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Teachers, parents 'play a part in graft'



Published Feb 1, 2013


Cape Town - Corruption in schools, where teachers and principals rip off state funds allocated to educate the nation’s youth, was the third-highest type of corruption reported to Corruption Watch last year.

David Lewis, the head of the independent organisation, which is a year old, described this as the “most disturbing form of corruption” reported to the organisation last year.

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“This involves theft of funds, goods and equipment by principals and teachers,” he said. “Even more disturbing are cases which indicate that parents, through school-governing bodies, are also involved in corrupt awarding of (contracts).”

Lewis said fighting corruption in schools would be a key focus this year. “We are asking the public to tell us more about what is happening at schools with regard to corruption. We would like to… work together with communities to deal with this type of corruption.”

Corruption Watch was launched in response to the rising number of corrupt acts reported to civil society organisations, and focuses on the abuse of public money by those in the government and business. In a statement summing up the year’s work, Lewis said the organisation had received 3 223 reports last year.

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While the corruption reports it received could not on their own be taken to represent the state of corruption in the country, they did give insight into the nature and ways in which corruption manifested itself in people’s lives.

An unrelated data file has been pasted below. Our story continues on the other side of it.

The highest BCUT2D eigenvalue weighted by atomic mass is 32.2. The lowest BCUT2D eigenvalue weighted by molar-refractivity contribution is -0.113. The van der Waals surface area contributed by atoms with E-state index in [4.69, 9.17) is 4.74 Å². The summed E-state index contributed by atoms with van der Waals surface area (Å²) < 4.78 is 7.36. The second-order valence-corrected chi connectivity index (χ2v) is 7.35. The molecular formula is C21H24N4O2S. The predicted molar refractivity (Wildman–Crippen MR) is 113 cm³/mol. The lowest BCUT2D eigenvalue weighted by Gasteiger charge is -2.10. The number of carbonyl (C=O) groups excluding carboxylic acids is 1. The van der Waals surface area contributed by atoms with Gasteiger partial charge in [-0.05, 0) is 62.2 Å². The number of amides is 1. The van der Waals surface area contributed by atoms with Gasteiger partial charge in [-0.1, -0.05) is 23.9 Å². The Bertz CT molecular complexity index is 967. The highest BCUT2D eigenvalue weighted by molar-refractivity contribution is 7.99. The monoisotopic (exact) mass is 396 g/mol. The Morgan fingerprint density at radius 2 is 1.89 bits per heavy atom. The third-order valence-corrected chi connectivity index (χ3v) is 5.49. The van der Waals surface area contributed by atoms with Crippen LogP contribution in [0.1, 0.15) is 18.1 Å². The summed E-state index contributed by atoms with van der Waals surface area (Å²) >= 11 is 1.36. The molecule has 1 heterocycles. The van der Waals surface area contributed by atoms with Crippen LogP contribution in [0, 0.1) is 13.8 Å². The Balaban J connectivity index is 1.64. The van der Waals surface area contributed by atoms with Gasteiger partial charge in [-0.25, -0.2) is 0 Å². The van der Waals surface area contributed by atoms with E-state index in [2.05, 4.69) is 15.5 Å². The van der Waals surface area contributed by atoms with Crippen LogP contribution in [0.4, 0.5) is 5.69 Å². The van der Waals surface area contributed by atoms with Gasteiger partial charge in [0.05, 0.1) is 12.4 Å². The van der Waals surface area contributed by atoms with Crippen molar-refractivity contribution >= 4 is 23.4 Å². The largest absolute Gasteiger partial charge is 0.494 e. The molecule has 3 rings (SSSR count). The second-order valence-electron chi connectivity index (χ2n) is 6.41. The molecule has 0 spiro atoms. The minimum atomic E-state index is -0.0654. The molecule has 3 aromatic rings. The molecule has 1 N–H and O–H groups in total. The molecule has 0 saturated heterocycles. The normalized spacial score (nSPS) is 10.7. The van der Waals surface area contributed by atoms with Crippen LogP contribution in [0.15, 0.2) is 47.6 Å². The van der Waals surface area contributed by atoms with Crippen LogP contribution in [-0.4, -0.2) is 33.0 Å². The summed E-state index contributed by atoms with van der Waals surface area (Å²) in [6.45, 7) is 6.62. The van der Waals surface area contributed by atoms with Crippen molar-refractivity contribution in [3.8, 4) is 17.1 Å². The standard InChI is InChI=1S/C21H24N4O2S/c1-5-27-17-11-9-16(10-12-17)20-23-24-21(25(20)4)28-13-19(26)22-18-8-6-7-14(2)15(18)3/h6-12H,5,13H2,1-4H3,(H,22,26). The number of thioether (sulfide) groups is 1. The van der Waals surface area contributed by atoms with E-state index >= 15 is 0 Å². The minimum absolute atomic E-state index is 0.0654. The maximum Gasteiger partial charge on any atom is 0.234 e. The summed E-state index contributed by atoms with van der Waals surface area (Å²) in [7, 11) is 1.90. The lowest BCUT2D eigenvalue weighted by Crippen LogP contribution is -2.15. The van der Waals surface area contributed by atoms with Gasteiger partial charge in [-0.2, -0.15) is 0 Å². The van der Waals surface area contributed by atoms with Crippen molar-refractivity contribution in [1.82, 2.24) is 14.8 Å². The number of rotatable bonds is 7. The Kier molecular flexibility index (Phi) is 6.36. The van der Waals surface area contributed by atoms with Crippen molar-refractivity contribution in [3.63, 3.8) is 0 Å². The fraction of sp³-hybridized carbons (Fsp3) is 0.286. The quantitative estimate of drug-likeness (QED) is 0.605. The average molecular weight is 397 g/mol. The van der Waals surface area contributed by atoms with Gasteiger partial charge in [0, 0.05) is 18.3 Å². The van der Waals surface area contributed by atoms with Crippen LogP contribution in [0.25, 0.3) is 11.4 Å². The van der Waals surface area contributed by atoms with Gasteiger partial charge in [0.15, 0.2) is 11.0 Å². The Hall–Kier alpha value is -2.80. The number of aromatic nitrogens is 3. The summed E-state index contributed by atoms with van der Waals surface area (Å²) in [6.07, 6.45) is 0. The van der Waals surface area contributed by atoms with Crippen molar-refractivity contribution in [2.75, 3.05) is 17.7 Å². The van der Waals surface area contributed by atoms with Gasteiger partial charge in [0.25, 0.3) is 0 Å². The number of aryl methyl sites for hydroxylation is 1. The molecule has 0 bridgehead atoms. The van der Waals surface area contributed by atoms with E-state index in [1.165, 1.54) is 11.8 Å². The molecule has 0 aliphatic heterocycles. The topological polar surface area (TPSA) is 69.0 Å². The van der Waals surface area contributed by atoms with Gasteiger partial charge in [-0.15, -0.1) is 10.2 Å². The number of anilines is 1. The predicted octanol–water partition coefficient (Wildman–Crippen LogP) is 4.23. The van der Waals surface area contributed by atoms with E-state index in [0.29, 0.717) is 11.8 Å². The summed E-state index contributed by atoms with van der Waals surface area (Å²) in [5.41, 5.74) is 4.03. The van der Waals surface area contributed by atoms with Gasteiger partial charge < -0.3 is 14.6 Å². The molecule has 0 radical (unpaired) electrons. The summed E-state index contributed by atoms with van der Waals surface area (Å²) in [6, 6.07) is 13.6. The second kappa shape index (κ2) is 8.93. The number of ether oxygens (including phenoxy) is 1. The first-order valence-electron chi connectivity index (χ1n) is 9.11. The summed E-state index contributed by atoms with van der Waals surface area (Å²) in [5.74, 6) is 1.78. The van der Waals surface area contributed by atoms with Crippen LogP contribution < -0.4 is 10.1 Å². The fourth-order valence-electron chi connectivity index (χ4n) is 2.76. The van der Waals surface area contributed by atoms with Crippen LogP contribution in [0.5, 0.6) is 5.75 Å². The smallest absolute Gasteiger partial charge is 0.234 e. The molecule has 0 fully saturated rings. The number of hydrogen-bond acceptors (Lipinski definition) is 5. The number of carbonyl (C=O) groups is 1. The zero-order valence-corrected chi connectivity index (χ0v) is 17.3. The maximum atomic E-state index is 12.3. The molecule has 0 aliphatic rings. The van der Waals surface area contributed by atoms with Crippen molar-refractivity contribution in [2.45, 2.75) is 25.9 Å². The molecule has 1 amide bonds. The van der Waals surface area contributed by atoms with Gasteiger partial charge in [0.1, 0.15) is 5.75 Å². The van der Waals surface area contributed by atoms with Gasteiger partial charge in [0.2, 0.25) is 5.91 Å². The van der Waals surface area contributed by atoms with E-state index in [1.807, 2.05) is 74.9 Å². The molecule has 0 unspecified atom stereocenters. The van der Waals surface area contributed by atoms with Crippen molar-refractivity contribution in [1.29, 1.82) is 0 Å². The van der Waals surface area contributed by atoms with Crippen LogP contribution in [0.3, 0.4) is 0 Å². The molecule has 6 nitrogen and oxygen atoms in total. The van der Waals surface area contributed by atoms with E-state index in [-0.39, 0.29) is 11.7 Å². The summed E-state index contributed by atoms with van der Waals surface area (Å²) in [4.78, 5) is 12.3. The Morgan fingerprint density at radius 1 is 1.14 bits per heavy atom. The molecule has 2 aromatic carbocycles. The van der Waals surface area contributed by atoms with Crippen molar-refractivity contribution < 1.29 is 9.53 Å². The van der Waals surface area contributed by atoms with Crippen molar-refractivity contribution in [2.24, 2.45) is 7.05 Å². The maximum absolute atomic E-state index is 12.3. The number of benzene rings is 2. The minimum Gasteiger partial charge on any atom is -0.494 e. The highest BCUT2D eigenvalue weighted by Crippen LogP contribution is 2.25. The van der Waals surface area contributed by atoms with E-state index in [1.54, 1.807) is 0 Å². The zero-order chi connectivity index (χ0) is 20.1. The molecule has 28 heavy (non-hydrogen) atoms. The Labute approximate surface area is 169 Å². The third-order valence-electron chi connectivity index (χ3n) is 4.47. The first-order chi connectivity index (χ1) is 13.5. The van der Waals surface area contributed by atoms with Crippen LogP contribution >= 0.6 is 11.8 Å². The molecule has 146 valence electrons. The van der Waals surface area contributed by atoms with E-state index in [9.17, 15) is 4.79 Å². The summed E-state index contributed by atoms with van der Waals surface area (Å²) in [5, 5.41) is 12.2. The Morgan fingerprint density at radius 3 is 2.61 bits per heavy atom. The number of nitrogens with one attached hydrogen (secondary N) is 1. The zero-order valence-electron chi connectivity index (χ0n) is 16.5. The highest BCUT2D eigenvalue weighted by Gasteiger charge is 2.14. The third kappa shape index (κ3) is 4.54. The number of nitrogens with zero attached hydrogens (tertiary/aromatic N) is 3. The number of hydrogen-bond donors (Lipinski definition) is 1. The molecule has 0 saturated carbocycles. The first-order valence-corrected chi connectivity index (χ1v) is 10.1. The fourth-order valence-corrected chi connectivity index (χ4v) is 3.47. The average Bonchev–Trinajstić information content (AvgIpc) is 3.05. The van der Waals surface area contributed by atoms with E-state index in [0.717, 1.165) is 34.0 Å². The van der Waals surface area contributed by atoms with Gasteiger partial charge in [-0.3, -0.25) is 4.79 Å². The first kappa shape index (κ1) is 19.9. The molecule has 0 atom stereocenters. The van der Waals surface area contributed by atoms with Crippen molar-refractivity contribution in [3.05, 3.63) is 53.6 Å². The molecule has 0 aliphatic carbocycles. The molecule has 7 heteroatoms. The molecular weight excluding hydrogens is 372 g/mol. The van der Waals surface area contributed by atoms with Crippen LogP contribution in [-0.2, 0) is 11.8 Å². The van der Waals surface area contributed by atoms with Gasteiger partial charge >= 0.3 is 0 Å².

The highest incidence of corruption was the abuse of power and resources by public officials, particularly in the procurement of goods and services.

There were reports of people channelling government money into their personal accounts, putting pressure on others to cover up their corrupt acts, and handing out money and food to secure votes in local elections.

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Reports of bribery in traffic departments dealt mainly with bribery on the roads and corruption in the licensing of drivers. The highest number of reports on corruption came from Gauteng, the region where Corruption Watch had been most active last year.

Reports from small towns made up 42 percent of the total number of incidents reported to the organisation.

“It is the high number of reports from small towns that has been a concern. We believe that the reason for this is a lack of options and channels that people have for reporting and fighting corruption. There is limited access to media or to supportive NGOs and legal resources in those areas,” Lewis said.

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Most people reported complaints using the SMS hotline (45 percent), and 34 percent reported on the Corruption Watch website.

Most people who reported online did so anonymously and left no contact details. Lewis said the disadvantage of this was that it limited the organisation’s ability to take the reports further.

“However, we understand why many of our reporters want anonymity, and we have committed ourselves to protecting our whistle-blowers.”

For more information, see

Cape Times

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